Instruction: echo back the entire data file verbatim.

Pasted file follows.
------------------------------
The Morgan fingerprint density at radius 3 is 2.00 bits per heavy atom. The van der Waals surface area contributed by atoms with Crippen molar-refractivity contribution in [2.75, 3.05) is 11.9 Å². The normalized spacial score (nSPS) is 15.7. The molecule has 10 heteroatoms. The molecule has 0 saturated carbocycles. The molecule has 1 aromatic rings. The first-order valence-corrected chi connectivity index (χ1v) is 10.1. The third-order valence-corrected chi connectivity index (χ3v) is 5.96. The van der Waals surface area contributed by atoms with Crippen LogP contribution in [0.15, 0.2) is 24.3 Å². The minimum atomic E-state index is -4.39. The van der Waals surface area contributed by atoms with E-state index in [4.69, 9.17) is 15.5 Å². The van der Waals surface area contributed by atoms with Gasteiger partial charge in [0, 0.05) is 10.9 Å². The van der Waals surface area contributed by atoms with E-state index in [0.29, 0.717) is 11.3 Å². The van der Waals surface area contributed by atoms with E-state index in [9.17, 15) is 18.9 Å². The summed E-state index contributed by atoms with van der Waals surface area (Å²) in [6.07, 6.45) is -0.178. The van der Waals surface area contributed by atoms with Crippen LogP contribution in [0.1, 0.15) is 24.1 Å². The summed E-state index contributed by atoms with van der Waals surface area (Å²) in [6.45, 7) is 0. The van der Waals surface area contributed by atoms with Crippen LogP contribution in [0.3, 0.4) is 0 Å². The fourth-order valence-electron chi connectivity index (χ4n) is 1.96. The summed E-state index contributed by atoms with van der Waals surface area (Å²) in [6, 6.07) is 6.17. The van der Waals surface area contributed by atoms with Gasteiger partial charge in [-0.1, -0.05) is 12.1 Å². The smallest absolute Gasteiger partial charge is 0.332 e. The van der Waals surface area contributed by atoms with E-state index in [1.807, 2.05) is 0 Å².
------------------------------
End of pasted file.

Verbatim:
The Morgan fingerprint density at radius 3 is 2.00 bits per heavy atom. The van der Waals surface area contributed by atoms with Crippen molar-refractivity contribution in [2.75, 3.05) is 11.9 Å². The normalized spacial score (nSPS) is 15.7. The molecule has 10 heteroatoms. The molecule has 0 saturated carbocycles. The molecule has 1 aromatic rings. The first-order valence-corrected chi connectivity index (χ1v) is 10.1. The third-order valence-corrected chi connectivity index (χ3v) is 5.96. The van der Waals surface area contributed by atoms with Crippen LogP contribution in [0.15, 0.2) is 24.3 Å². The minimum atomic E-state index is -4.39. The van der Waals surface area contributed by atoms with E-state index in [4.69, 9.17) is 15.5 Å². The van der Waals surface area contributed by atoms with Gasteiger partial charge in [0, 0.05) is 10.9 Å². The van der Waals surface area contributed by atoms with E-state index in [0.29, 0.717) is 11.3 Å². The van der Waals surface area contributed by atoms with E-state index in [9.17, 15) is 18.9 Å². The summed E-state index contributed by atoms with van der Waals surface area (Å²) in [6.07, 6.45) is -0.178. The van der Waals surface area contributed by atoms with Crippen LogP contribution in [0.1, 0.15) is 24.1 Å². The summed E-state index contributed by atoms with van der Waals surface area (Å²) in [6.45, 7) is 0. The van der Waals surface area contributed by atoms with Crippen LogP contribution in [0.3, 0.4) is 0 Å². The fourth-order valence-electron chi connectivity index (χ4n) is 1.96. The summed E-state index contributed by atoms with van der Waals surface area (Å²) in [6, 6.07) is 6.17. The van der Waals surface area contributed by atoms with Gasteiger partial charge in [-0.1, -0.05) is 12.1 Å². The smallest absolute Gasteiger partial charge is 0.332 e. The van der Waals surface area contributed by atoms with E-state index in [1.807, 2.05) is 0 Å².